House passes bill to end crack and powder cocaine sentencing disparity

House passes bill to end crack and powder cocaine sentencing disparity
© Greg Nash

The House passed legislation on Tuesday that would eliminate the federal disparity in prison sentences for crack and powder cocaine offenses, in an effort to enact criminal justice reform on a bipartisan basis.

The bill, which lawmakers passed 361-66, is meant to address a gap that its proponents say has largely fallen on Black people and other people of color. 

The House passed the measure handily, but the vote divided Republicans. A majority of House Republicans voted for the bill with all Democrats, but the 66 votes in opposition all came from the GOP. 

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Crack cocaine, which is typically smoked, tends to be less expensive than powder cocaine, which is snorted in through the nose.

The lower price of crack cocaine made it more easily accessible to people in lower-income communities, which subsequently meant that members of marginalized groups were more likely to face longer prison sentences compared to the lower ones for powder cocaine offenses.  

“The burden has disproportionately fallen on African American communities,” said Rep. Hakeem JeffriesHakeem Sekou JeffriesDemocrats see light at end of tunnel on Biden agenda Sinema in Arizona as Democrats try to get spending-infrastructure deal LIVE COVERAGE: Biden tries to unify divided House MORE (D-N.Y.), the House Democratic caucus chairman and chief author of the bill. 

The Anti-Drug Abuse Act of 1986, a law signed by then-President Reagan as part of the “War on Drugs,” established a five-year minimum sentence for possessing at least five grams of crack, while an individual would have to possess at least 500 grams of powder cocaine to receive the same sentence.  

A 2010 law called the Fair Sentencing Act reduced the cocaine sentencing disparity for pending and future cases, but did not fully eliminate it. And a criminal justice reform bill enacted in 2018 under former President TrumpDonald TrumpHillicon Valley — Presented by Xerox — Twitter's algorithm boosts right-leaning content, internal study finds Ohio Democrat calls Vance an 'ass----' over Baldwin tweet Matt Taibbi says Trump's rhetoric caused public perception of US intelligence services to shift MORE allowed people convicted prior to passage of the 2010 law to seek resentencing. 

Under the bill the House passed on Tuesday, defendants who were previously convicted for crack cocaine offenses would also be allowed to petition for sentence reductions. 

Rep. Louie GohmertLouis (Louie) Buller GohmertHouse passes bill to end crack and powder cocaine sentencing disparity Republicans keep distance from 'Justice for J6' rally Security forces under pressure to prevent repeat of Jan. 6 MORE (R-Texas), a former judge, said the measure was a “a great start toward getting the right thing done” as he recalled dealing with cocaine cases.

“Something I thought Texas did right was have a up to 12 months substance abuse felony punishment facility. Some thought it was strange that a strong conservative like myself used that as much as I did. But I saw this is so addictive, it needs a length of time to help people to change their lives for such a time that they've got a better chance of making it out, understanding just how addictive those substances are,” Gohmert said during House floor debate.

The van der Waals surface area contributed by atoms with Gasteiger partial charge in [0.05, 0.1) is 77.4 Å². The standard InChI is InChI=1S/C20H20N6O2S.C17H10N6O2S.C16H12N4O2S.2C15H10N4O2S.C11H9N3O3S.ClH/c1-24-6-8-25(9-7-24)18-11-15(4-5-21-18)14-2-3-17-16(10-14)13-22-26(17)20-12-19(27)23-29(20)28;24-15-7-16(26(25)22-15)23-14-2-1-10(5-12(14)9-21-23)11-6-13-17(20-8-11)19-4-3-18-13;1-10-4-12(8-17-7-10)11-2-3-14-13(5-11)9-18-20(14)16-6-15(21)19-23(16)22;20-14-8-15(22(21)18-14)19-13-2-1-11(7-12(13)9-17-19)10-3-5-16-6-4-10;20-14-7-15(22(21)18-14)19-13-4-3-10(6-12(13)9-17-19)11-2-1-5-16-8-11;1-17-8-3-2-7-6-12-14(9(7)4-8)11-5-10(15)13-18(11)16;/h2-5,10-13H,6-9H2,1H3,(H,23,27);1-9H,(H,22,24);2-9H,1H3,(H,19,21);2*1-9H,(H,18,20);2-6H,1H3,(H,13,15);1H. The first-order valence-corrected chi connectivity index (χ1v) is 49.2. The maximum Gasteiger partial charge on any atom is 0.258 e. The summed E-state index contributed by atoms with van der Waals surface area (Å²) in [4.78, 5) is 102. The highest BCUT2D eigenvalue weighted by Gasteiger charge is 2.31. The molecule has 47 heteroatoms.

The legislation now heads to the Senate, where at least 10 Republicans would have to join with all Democrats to advance it in the evenly divided chamber. 

A companion bill introduced by Sen. Cory BookerCory BookerSenate Democrats call for diversity among new Federal Reserve Bank presidents Progressives push back on decision to shrink Biden's paid family leave program Emanuel to take hot seat in Senate confirmation hearing MORE (D-N.J.) currently has five cosponsors, including three Republicans: Sen. Rob PortmanRobert (Rob) Jones PortmanOvernight Defense & National Security — Presented by Raytheon Technologies — Biden backtracks on Taiwan Top GOP senators want joint review of Afghan visa process Timken rolls out six-figure ad campaign, hits Fauci MORE (Ohio), Rand PaulRandal (Rand) Howard PaulVaccine 'resisters' are a real problem Democrats fret as longshot candidates pull money, attention Journalist Dave Levinthal discusses 'uptick' in congressional stock trade violations MORE (Ky.) and Thom TillisThomas (Thom) Roland TillisSenate GOP signals they'll help bail out Biden's Fed chair GOP rallies around Manchin, Sinema Advocates frustrated by shrinking legal migration under Biden MORE (N.C.). 

Tuesday’s vote comes after lawmakers last week came up short on police reform, a top Democratic legislative priority to address racial injustice.

The House has twice passed police reform legislation that would ban chokeholds, overhaul qualified immunity and establish a national registry for police misconduct. But a group of lawmakers who attempted for months to negotiate a bicameral compromise — Booker, Sen. Tim ScottTimothy (Tim) Eugene ScottTim Scott takes in .3 million in third quarter Nikki Haley gets lifetime post on Clemson Board of Trustees First senator formally endorses Bass in LA mayoral bid MORE (R-S.C.) and Rep. Karen BassKaren Ruth BassDemocratic retirements could make a tough midterm year even worse First senator formally endorses Bass in LA mayoral bid Bass receives endorsement from EMILY's List MORE (D-Calif.) — acknowledged last week that the talks had collapsed.